Tuesday, July 24, 2012

A plaintive note. And a response.

I got one of those plaintive notes I often get from a young person struggling with his career. As, I suppose, a semi-public service, I am reprinting my response here:

It's a strange business and a strange world we live in. Yes, it's a world where braggarts seem to succeed
and the thoughtful, pensive or moderate seem to be buried. 

That said, there are ways to overcome the "energetic."

It's called persistence.

If you can't out-bombast them, you can out-work them, out-think them, out-perform them.

I don't know how old you are, but I take it I have a few years on you. Take this in that spirit.

Try not to think of life merely on a day to day basis. Of who's "won" or who's screwed you or who's overlooked something you've done. Think of your life as a writer as a long road. And let persistence and steadiness be your watchwords. The "summer soldiers" will disappear when the going gets tough. You will be there, coming through.

Sure, sometimes it looks like the poseurs win. And sometimes they do. But get to a place that is run by "mensches." A Yiddish word meaning people of honor and integrity.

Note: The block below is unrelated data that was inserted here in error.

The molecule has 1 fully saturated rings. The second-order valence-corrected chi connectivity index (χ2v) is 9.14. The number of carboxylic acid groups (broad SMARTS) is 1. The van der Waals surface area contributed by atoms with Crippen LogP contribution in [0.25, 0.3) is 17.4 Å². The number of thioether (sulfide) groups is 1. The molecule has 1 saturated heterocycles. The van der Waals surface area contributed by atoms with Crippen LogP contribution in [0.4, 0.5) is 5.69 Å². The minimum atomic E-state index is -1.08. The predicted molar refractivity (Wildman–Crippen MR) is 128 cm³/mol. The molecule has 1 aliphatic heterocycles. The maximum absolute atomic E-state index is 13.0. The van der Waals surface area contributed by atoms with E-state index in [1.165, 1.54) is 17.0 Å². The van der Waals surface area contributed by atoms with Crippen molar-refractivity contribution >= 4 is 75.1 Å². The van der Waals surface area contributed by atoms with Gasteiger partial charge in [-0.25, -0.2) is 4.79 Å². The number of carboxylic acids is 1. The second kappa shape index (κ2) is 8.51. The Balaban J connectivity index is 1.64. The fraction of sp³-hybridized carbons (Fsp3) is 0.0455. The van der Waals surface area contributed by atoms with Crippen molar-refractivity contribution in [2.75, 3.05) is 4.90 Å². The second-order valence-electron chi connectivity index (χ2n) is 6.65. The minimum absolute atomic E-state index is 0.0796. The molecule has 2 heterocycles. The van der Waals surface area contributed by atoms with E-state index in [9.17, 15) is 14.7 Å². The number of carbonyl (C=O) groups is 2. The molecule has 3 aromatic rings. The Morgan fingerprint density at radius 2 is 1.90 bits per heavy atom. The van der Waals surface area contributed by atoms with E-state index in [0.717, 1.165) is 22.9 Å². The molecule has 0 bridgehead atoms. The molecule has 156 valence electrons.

Make that your goal.

And from that good will flow.

Find that place. Find good people. Find people like yourself.

As for the misery you're facing in your job now, think about this.

80% of everyone's job sucks. It's boring, demeaning, routine. Dull.

20% (if you're lucky) is worth something--can really mean something, can make a difference.

The trick is to find a way to spend 80% of your time doing the 20% of work you like.
And 20% of your time doing the 80% crap.

So work like mad to get fast. Come in early and clear your desk.  Get the shit out of the way.
So you can focus on what you like.

We old people don't have all the answers.

And I'd bet that even David Abbott hates his job at least three days out of five.
That's life.
And no amount of barking will ever change it.

You're a good writer.
I can tell that.
If you're not at a place that values you or good writing, create a plan to get to a better place.
Not simple.
But necessary.


Deb Siegel said...

Thanks for this, George. Great advice at any level. (Particularly for me these days.) Miss you and your daily pearls of wisdom!

Red Red said...

Wise advice. Thank you George.

george tannenbaum said...

Deb, let me know if you feel like chatting.

Anonymous said...

Wise words. Thank you

Abhishek said...

If only people were as good at doing something about things as they are at whining, eh.

Your words cut through the fog of pettiness, as they often do.